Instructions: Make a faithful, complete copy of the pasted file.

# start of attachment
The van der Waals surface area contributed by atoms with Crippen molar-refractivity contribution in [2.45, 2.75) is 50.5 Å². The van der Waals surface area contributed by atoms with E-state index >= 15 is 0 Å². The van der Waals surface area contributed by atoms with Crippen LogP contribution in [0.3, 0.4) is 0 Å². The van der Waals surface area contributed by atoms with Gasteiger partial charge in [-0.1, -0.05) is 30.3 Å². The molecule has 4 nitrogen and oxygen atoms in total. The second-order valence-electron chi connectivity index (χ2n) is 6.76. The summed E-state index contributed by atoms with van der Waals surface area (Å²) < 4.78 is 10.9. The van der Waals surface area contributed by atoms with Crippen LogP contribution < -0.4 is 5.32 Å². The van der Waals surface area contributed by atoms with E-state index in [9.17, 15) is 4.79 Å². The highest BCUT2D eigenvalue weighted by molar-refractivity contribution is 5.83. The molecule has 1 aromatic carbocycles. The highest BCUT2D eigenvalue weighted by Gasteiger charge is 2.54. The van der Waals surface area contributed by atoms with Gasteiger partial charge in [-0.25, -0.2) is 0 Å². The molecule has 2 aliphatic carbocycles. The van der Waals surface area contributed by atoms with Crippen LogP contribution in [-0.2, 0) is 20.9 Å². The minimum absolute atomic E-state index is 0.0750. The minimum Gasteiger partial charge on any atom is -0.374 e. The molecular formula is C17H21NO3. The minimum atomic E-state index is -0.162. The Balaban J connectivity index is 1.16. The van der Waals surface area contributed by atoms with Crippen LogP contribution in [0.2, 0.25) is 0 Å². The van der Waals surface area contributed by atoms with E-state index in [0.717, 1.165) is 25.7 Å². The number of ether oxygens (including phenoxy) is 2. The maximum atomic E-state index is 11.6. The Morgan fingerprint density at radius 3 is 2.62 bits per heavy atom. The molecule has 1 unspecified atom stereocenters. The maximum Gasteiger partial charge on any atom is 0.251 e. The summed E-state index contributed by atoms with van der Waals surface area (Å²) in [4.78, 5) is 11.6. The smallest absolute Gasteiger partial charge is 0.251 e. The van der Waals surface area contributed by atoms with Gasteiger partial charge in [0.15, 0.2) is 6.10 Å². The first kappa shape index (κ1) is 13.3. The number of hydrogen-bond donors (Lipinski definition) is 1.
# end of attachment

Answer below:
The van der Waals surface area contributed by atoms with Crippen molar-refractivity contribution in [2.45, 2.75) is 50.5 Å². The van der Waals surface area contributed by atoms with E-state index >= 15 is 0 Å². The van der Waals surface area contributed by atoms with Crippen LogP contribution in [0.3, 0.4) is 0 Å². The van der Waals surface area contributed by atoms with Gasteiger partial charge in [-0.1, -0.05) is 30.3 Å². The molecule has 4 nitrogen and oxygen atoms in total. The second-order valence-electron chi connectivity index (χ2n) is 6.76. The summed E-state index contributed by atoms with van der Waals surface area (Å²) < 4.78 is 10.9. The van der Waals surface area contributed by atoms with Crippen LogP contribution < -0.4 is 5.32 Å². The van der Waals surface area contributed by atoms with E-state index in [9.17, 15) is 4.79 Å². The highest BCUT2D eigenvalue weighted by molar-refractivity contribution is 5.83. The molecule has 1 aromatic carbocycles. The highest BCUT2D eigenvalue weighted by Gasteiger charge is 2.54. The van der Waals surface area contributed by atoms with Gasteiger partial charge in [-0.25, -0.2) is 0 Å². The molecule has 2 aliphatic carbocycles. The van der Waals surface area contributed by atoms with Crippen LogP contribution in [-0.2, 0) is 20.9 Å². The minimum absolute atomic E-state index is 0.0750. The minimum Gasteiger partial charge on any atom is -0.374 e. The molecular formula is C17H21NO3. The minimum atomic E-state index is -0.162. The Balaban J connectivity index is 1.16. The van der Waals surface area contributed by atoms with Crippen LogP contribution in [0.2, 0.25) is 0 Å². The van der Waals surface area contributed by atoms with E-state index in [0.717, 1.165) is 25.7 Å². The number of ether oxygens (including phenoxy) is 2. The maximum atomic E-state index is 11.6. The Morgan fingerprint density at radius 3 is 2.62 bits per heavy atom. The molecule has 1 unspecified atom stereocenters. The maximum Gasteiger partial charge on any atom is 0.251 e. The summed E-state index contributed by atoms with van der Waals surface area (Å²) in [4.78, 5) is 11.6. The smallest absolute Gasteiger partial charge is 0.251 e. The van der Waals surface area contributed by atoms with Gasteiger partial charge in [0.15, 0.2) is 6.10 Å². The first kappa shape index (κ1) is 13.3. The number of hydrogen-bond donors (Lipinski definition) is 1.